Why this scientist is a Christian

Why this scientist is a Christian September 10, 2019

 

NASA Chicxulub painting
This painting, by Donald E. Davis, depicts the Chicxulub asteroid slamming into the tropical, shallow seas of the sulfur-rich Yucatan Peninsula in what is today southeast Mexico. The aftermath of this immense asteroid collision, which occurred approximately 65-66 million years ago, is believed by some (though, I’m told, not by young-earth creationist me) to have caused the extinction of the dinosaurs and many other species on Earth. The impact spewed hundreds of billions of tons of sulfur into the atmosphere, producing a worldwide blackout as well as freezing temperatures that persisted for at least a decade. Shown in this painting are pterodactyls, flying reptiles with wingspans of up to 50 feet, gliding above low tropical clouds.  They don’t know it, but they’re about to die.
(A public domain image from NASA)

 

“The day the dinosaurs died: Asteroid impact site reveals devastation from power of 10 billion A-bombs”

 

“‘End Times’ explores the catastrophic events that could kill us all: A new book looks at how to prevent asteroid strikes, climate change and other threats”

 

“Ancient crystal growths in caves reveal seas rose 16 meters in a warmer world: Findings on the Spanish coast of Mallorca hint at how oceans could respond to climate change”

 

But enough of this planet.  How about someplace else?

 

“Whoa. Lakes on Titan Might be the Craters from Massive Underground Explosions”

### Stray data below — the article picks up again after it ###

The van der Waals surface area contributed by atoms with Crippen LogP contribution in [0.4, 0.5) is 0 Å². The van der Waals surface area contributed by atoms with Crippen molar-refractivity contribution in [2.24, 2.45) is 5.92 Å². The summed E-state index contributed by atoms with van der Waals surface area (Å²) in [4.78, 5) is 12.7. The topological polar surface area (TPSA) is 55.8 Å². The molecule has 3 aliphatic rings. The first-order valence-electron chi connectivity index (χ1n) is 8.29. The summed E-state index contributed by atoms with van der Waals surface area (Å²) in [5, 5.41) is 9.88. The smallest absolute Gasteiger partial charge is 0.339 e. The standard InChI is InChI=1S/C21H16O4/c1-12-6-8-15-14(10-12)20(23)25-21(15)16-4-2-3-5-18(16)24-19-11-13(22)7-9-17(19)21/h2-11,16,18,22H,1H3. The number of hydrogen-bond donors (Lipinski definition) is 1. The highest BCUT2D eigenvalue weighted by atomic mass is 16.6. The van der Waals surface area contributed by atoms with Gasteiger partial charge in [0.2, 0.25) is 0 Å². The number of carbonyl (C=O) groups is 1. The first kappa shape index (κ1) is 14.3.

***

 

At the time that he wrote this in response to the question “Why are you a Christian,” Jeff Hardin (Ph.D.,University of California at Berkeley), a specialist in cell biology, genetics/genomics, and developmental biology, was serving as the chair of the Department of Integrative Biology at the University of Wisconsin at Madison:

 

I’m a Christian because the Christian story of the world—and of myself—makes sense of reality. The Gospel—an old English word for “Good News”—is a Big Story that involves each one of us, but it’s also one of cosmic proportions.  When I began to grasp the personal and cosmic dimensions of this Big Story, I began to catch a tiny glimmer of how it makes sense of everything else. First, it made sense of my own life. When I was first presented with the Good News about Jesus of Nazareth, I saw that the Gospel story ran right through my own life. It explained why I, if I was really honest, could be capable of acts of love, goodness, and kindness, but why I could be simultaneously petty, mean, and disingenuous. It was why, when this truth about myself came crashing down on me as a middle schooler, I gratefully accepted, by God’s grace through Christ, something I could not do for myself. Second, the Big Story of the Scriptures is consilient with all that we know. It makes sense of the moral nature of reality that we all perceive, the “unreasonable reasonableness” (to borrow from physicist Eugene Wigner) of the universe, and of our own ability to perceive the moral and rational fabric of reality.

 

From “Believing Scientists Respond: Why Are You a Christian?”

 

 

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